Oakeshott Type XVII: The Two-Handed Armor-Piercing Sword
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The Oakeshott type XVII sword is the eight double-edged blade group, which was an effective two-handed sword made to deal with plate armor throughout the 14th and 15th centuries. Its blade design was excellent against unarmored opponents. However, it was developed with a focus on piercing plate armor with the intent to inflict injury.
Ewart Oakeshott was an illustrator and historian who profoundly researched European arms and armor. He collected double-edged swords and examined their characteristics and uses. Based on several different factors, he established the Oakeshott Typology. In his typology, there are thirteen different sword parent types, with smaller sub-types, with distinctive and key features that set them apart.
In this article, we will be looking at the features of a type XVII sword. We will start by exploring its unique characteristics and how they were best used on the battlefield. We will then delve into its history and discuss a few well-preserved examples in museums and private collections today.
Characteristics of Type XVII Swords
Many of the characteristics of the Oakeshott type XVII sword were designed in a limited time frame to better deal with contemporary rising plate armor. The result was a slim-looking blade with a smaller fuller, and larger crossguard with a two-handed handle. This design would become a staple in European history and largely represent most later Oakeshott sword types.
Type XVII blades are straight and double-edged with a taper that starts near the hilt and ends gradually toward the blade’s tip. It has a slim blade profile that is usually wider near the hilt to give the tip extra ground for heavy thrusting attacks. This blade was a combination of previous cut and thrust blades, but rather than using a diamond cross section for blade sturdiness, type XVII swords had a hexagonal profile to add to the overall stiffness.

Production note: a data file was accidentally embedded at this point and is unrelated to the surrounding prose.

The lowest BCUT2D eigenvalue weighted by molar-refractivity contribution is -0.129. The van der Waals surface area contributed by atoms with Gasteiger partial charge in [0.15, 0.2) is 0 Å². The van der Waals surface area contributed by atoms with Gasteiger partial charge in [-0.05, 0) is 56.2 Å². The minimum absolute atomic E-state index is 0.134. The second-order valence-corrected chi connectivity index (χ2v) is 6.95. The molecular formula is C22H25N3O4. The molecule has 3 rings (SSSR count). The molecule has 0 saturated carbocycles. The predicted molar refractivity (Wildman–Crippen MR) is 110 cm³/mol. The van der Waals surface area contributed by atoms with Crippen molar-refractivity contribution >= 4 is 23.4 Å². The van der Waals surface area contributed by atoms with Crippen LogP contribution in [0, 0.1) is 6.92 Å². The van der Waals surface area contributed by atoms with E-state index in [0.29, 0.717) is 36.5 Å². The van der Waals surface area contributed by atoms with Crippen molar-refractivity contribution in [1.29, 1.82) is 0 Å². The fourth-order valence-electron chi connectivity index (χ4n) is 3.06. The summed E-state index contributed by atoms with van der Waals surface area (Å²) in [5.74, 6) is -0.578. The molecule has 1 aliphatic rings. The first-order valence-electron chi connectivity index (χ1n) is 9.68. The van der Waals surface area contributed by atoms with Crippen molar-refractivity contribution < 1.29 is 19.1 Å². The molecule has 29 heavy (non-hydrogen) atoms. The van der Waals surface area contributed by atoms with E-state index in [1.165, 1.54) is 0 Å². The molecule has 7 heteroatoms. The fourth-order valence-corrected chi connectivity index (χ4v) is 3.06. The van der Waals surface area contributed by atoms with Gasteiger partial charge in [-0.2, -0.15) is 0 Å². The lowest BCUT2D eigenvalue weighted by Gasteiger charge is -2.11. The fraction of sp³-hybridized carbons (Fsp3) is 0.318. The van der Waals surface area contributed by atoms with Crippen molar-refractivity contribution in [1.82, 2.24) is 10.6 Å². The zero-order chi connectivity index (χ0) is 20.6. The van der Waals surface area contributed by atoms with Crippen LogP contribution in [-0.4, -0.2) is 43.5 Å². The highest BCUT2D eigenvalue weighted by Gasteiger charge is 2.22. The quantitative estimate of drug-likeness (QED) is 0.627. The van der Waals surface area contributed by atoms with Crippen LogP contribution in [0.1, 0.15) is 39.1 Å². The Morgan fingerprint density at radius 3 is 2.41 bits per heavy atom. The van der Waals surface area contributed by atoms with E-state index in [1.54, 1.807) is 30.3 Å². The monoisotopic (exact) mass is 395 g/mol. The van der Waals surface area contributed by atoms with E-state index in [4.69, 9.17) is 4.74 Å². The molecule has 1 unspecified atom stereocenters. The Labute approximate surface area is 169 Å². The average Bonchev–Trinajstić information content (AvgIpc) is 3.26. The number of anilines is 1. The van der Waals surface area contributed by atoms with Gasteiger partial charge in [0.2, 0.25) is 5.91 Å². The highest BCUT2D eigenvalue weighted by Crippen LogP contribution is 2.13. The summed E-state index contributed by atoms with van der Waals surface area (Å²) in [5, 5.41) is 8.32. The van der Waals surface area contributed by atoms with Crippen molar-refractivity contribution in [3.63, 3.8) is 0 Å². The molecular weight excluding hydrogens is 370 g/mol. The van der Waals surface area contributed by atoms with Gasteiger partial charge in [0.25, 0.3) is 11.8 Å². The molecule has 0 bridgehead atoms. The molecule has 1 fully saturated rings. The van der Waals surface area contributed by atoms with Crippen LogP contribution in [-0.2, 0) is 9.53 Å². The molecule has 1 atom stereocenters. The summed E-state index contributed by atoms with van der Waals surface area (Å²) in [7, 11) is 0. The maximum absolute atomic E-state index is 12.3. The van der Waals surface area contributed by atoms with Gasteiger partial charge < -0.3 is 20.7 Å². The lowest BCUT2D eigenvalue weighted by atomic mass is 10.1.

The tip was sharp enough for powerful thrusting thanks to the tapering of the blade, but it was also stiff and heavy enough to rattle plate armor. Some type XVII swords could feature a fuller in the first 1/3 of the blade’s length, although this was not a defining feature. The tang underneath the blade was stout with a quadrangular section.
Hilt (Guard and Pommel)
Hilts of Oakeshott type XVII swords were generally larger than previous designs and were used with two hands or as a hand-and-a-half sword. This was done to take advantage of the already extra power of the reinforced thrusting tip with the maneuverability that the second hand to the grip might provide.
The crossguards could differ in design, but the straight or narrowed type was primarily used. It could eventually taper toward smaller quillons on the sides or feature a hexagonal form with wider endings bent toward the blade. This allowed the sword to be easily wielded with both hands as the metal guard aided in handling.
Pommels of this Oakeshott sword type could also differ in shape and were usually longer and thinner, allowing it to be held with two hands. The most popular were disc-shaped with flat chamfered edges. The other design was a scent stopper, faceted with a wider top or a truncated wedge.
Size and Weight
Type XVII swords ranged in size and weight. These versatile designs ensured the blade could be used against heavy or light armor. The average Oakeshott type XVII for thrusting weighed around 2 to 2.5 lbs (0.9 to 1.2 kg) but could weigh as much as 4.4 lbs (2 kg) when designed to bash or cut on enemy armor.
XVIIs were primarily two-handed swords, some featuring a hand-and-a-half design. The blade length of a type XVII was 34 to 38 inches (86 to 97 cm), with a grip ranging from 5.9 to 7.9 inches (15 to 25 cm). This made the overall size of a type XVII sword an ideal 44 inches (112 cm) long.